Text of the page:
It is the "evenness" of the light that I find to be a drawback. Natural light is only even on heavily overcast days. I feel that light that casts a distinct shadow is more natural to the eye, leaving out rope lights or fluorescents.
Although it is difficult to arrange, the results are worth it. Someone here said that the layout should be lit like a stage, with accent light on the areas of most interest or importance. I concur.
But modern stage lighting technique uses more individual lighting instruments than are practical for a model and most modelers would not have the interest to arrange that many anyway. I suggest this approach: use fluorescents to provide a soft, overall fill light and punch up the accent areas with small incandescents like MR16s. This minimizes the adverse effects of the heat build-up from the incandescents and maximizes their effect of stark shadow against the fluorescent blandness.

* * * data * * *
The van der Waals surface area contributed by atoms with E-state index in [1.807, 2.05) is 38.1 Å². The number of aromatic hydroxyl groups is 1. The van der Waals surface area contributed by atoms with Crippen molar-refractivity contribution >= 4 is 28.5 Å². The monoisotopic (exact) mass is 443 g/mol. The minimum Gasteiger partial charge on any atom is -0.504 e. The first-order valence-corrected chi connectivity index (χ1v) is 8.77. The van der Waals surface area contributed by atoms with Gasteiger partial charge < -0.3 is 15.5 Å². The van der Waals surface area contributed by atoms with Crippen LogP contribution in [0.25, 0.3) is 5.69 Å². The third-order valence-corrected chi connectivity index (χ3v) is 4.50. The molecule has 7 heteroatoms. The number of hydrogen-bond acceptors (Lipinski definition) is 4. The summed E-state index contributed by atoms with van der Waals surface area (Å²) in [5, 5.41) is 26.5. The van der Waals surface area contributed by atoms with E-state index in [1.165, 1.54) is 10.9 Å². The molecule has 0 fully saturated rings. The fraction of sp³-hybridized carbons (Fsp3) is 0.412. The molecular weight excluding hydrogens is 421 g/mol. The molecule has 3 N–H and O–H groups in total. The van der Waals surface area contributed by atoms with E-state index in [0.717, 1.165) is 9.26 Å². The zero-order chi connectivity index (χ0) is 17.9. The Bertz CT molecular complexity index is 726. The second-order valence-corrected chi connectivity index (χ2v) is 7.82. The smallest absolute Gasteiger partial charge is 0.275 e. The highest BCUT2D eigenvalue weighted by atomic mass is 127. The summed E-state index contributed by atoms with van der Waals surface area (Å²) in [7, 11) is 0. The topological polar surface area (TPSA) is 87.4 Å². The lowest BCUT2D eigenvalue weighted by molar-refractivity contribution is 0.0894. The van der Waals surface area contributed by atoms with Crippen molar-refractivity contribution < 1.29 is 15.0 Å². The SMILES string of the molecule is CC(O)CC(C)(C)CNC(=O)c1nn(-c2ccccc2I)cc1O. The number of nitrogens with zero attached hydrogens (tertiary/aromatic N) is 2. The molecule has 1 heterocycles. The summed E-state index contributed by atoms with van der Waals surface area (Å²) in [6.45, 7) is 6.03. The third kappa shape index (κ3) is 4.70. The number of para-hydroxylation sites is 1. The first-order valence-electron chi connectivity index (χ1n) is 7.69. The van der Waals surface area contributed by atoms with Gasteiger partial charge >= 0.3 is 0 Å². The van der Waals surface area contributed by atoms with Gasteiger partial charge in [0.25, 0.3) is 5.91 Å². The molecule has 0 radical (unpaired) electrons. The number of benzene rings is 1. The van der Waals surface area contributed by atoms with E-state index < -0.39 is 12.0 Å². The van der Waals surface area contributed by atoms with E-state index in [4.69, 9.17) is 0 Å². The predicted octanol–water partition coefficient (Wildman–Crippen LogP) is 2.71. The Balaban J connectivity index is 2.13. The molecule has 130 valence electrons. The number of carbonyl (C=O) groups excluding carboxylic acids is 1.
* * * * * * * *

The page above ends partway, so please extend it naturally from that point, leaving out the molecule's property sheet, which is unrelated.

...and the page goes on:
Color is important, too, but it's getting late here. Another time, perhaps.
I just went out and bought an 18 foot string of clear rope lights and strung them behind the valance of the upper deck to illuminate the lower level. They don't give off much light but that dim glow is at least even. If you want proper light , you'll have to supplement the rope light or forget it entirely.
String two, three, four, ... rope lights in parallel until you get the level of light you require. While multiples will cost more, they will be easier to switch for varying light levels and effects - and as for cost, what limits do you put on a particular train that you _must have_ on your layout?
"Ariz> I just went out and bought an 18 foot string of clear rope lights and strung